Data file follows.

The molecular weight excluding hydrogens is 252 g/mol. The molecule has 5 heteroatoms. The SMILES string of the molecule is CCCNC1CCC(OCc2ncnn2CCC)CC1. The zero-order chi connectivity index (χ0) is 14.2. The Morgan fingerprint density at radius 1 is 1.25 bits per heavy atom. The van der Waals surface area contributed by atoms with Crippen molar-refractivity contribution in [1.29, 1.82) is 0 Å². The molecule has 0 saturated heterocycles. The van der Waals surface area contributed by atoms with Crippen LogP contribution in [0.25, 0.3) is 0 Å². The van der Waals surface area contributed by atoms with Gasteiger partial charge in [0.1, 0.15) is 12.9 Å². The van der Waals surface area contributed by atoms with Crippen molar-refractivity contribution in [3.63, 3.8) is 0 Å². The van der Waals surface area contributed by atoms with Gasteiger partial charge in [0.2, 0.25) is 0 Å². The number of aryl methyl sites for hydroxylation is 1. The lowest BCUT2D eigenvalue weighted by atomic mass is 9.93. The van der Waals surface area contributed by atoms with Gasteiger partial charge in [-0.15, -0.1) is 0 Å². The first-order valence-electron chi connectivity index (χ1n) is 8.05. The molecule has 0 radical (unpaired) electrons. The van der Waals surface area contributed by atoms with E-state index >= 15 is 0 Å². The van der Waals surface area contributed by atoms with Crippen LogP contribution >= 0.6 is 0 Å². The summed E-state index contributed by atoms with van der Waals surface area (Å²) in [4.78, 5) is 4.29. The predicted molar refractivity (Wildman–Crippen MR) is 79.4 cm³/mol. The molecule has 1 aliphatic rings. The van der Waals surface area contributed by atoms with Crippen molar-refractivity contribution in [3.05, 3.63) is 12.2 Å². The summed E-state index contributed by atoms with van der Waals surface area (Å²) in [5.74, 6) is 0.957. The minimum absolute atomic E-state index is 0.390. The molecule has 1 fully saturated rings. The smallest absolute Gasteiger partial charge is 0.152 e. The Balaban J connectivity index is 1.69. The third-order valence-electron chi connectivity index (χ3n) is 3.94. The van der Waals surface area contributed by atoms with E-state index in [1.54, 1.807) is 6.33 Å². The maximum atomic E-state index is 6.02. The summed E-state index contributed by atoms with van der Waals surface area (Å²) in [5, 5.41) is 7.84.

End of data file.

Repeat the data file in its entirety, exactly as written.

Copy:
The molecular weight excluding hydrogens is 252 g/mol. The molecule has 5 heteroatoms. The SMILES string of the molecule is CCCNC1CCC(OCc2ncnn2CCC)CC1. The zero-order chi connectivity index (χ0) is 14.2. The Morgan fingerprint density at radius 1 is 1.25 bits per heavy atom. The van der Waals surface area contributed by atoms with Crippen molar-refractivity contribution in [1.29, 1.82) is 0 Å². The molecule has 0 saturated heterocycles. The van der Waals surface area contributed by atoms with Crippen LogP contribution in [0.25, 0.3) is 0 Å². The van der Waals surface area contributed by atoms with Gasteiger partial charge in [0.1, 0.15) is 12.9 Å². The van der Waals surface area contributed by atoms with Crippen molar-refractivity contribution in [3.63, 3.8) is 0 Å². The van der Waals surface area contributed by atoms with Gasteiger partial charge in [0.2, 0.25) is 0 Å². The number of aryl methyl sites for hydroxylation is 1. The lowest BCUT2D eigenvalue weighted by atomic mass is 9.93. The van der Waals surface area contributed by atoms with Gasteiger partial charge in [-0.15, -0.1) is 0 Å². The first-order valence-electron chi connectivity index (χ1n) is 8.05. The molecule has 0 radical (unpaired) electrons. The van der Waals surface area contributed by atoms with E-state index >= 15 is 0 Å². The van der Waals surface area contributed by atoms with Crippen LogP contribution >= 0.6 is 0 Å². The summed E-state index contributed by atoms with van der Waals surface area (Å²) in [4.78, 5) is 4.29. The predicted molar refractivity (Wildman–Crippen MR) is 79.4 cm³/mol. The molecule has 1 aliphatic rings. The van der Waals surface area contributed by atoms with Crippen molar-refractivity contribution in [3.05, 3.63) is 12.2 Å². The summed E-state index contributed by atoms with van der Waals surface area (Å²) in [5.74, 6) is 0.957. The minimum absolute atomic E-state index is 0.390. The molecule has 1 fully saturated rings. The smallest absolute Gasteiger partial charge is 0.152 e. The Balaban J connectivity index is 1.69. The third-order valence-electron chi connectivity index (χ3n) is 3.94. The van der Waals surface area contributed by atoms with E-state index in [1.54, 1.807) is 6.33 Å². The maximum atomic E-state index is 6.02. The summed E-state index contributed by atoms with van der Waals surface area (Å²) in [5, 5.41) is 7.84.